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A nationwide trial of the so-called millennial railcard begins on Tuesday but card numbers will be limited. The one-year railcard for 26 to 30-year-olds will cost £30 and offer a third off most fares in England, Wales and Scotland.

Only 10,000 will be released – enough for one in 500 of the eligible population – and the cost of some peak time travel will not be reduced.

The nationwide launch follows a trial across the Greater Anglia network.

Another 10,000 railcards were sold during that trial. The new discount card was announced in Chancellor Philip Hammond’s Budget in November, but received a mixed response from its target audience.

Railcards were first introduced as a way for train companies to help fill seats during off-peak times. The card for 16 to 25-year-olds has existed in one form or another since 1974.

Anyone applying for the railcard will need to pay by card, have a proof of age, either through a driving licence or passport, and have a digital, passport-style photo.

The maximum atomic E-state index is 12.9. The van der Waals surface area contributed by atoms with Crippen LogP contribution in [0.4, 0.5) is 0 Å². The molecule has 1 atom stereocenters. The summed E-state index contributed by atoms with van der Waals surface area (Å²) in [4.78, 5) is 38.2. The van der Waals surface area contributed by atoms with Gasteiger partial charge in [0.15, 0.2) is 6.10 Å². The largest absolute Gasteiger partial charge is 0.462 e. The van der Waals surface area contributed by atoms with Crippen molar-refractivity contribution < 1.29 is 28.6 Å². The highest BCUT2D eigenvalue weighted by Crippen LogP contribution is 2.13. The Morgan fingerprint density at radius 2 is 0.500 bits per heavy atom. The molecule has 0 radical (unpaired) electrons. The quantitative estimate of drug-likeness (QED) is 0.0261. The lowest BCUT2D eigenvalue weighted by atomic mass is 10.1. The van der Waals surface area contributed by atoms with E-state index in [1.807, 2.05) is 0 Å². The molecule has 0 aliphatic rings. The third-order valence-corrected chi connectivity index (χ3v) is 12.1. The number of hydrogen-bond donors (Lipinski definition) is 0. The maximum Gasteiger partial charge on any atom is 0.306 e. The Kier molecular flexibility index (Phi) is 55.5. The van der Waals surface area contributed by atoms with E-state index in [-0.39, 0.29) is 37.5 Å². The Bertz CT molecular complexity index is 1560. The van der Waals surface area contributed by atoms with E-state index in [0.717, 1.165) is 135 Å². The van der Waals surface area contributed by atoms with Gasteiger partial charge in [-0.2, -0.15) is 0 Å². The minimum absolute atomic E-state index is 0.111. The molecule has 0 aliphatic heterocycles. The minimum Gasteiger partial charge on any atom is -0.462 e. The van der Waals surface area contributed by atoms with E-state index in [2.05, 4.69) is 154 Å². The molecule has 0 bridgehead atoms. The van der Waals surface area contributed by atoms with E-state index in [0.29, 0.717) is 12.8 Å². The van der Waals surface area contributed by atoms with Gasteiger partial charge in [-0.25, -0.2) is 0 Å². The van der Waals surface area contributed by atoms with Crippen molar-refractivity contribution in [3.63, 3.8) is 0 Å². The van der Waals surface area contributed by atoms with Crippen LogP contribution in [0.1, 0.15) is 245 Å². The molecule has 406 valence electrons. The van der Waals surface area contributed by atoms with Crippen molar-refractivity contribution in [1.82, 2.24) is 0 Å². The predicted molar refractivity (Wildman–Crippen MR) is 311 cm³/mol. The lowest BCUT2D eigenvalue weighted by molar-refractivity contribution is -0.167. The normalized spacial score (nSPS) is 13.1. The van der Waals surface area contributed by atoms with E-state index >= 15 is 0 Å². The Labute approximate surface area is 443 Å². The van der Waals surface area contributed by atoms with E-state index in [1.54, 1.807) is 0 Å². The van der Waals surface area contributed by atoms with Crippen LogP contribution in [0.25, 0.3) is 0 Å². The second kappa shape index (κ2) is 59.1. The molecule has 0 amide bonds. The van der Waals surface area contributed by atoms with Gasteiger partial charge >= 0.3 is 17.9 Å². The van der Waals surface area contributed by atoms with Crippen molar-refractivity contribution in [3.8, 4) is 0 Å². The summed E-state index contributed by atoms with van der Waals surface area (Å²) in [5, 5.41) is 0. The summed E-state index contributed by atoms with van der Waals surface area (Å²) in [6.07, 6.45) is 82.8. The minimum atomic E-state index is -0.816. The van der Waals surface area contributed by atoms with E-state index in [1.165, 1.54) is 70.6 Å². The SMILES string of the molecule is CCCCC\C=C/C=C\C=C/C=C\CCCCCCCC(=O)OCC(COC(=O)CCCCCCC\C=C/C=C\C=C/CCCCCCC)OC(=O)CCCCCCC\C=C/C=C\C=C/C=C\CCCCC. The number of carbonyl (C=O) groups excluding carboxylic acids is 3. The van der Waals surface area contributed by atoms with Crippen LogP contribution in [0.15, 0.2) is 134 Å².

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Applications should be made on the 26-30 railcard website, and holders will need to download an app before they can use the card.

The discount for some during the morning commute is limited as a minimum fare of £12 applies to all journeys made before 10am, Monday to Friday.

The Rail Delivery Group said discounts were not given on season tickets, but a weekly or monthly season ticket could still be the cheapest option for those in this age bracket who commuted frequently by train.

Anthony Smith, chief executive of watchdog Transport Focus, said: “The nationwide trial of the 26-30 railcard is welcome news for hard-pressed passengers and will help take some of the sting out of rising rail fares.

“With less than half of passengers satisfied with the value for money of their journey and even fewer young people satisfied, this will help make travelling by rail that little bit more affordable for young people.”

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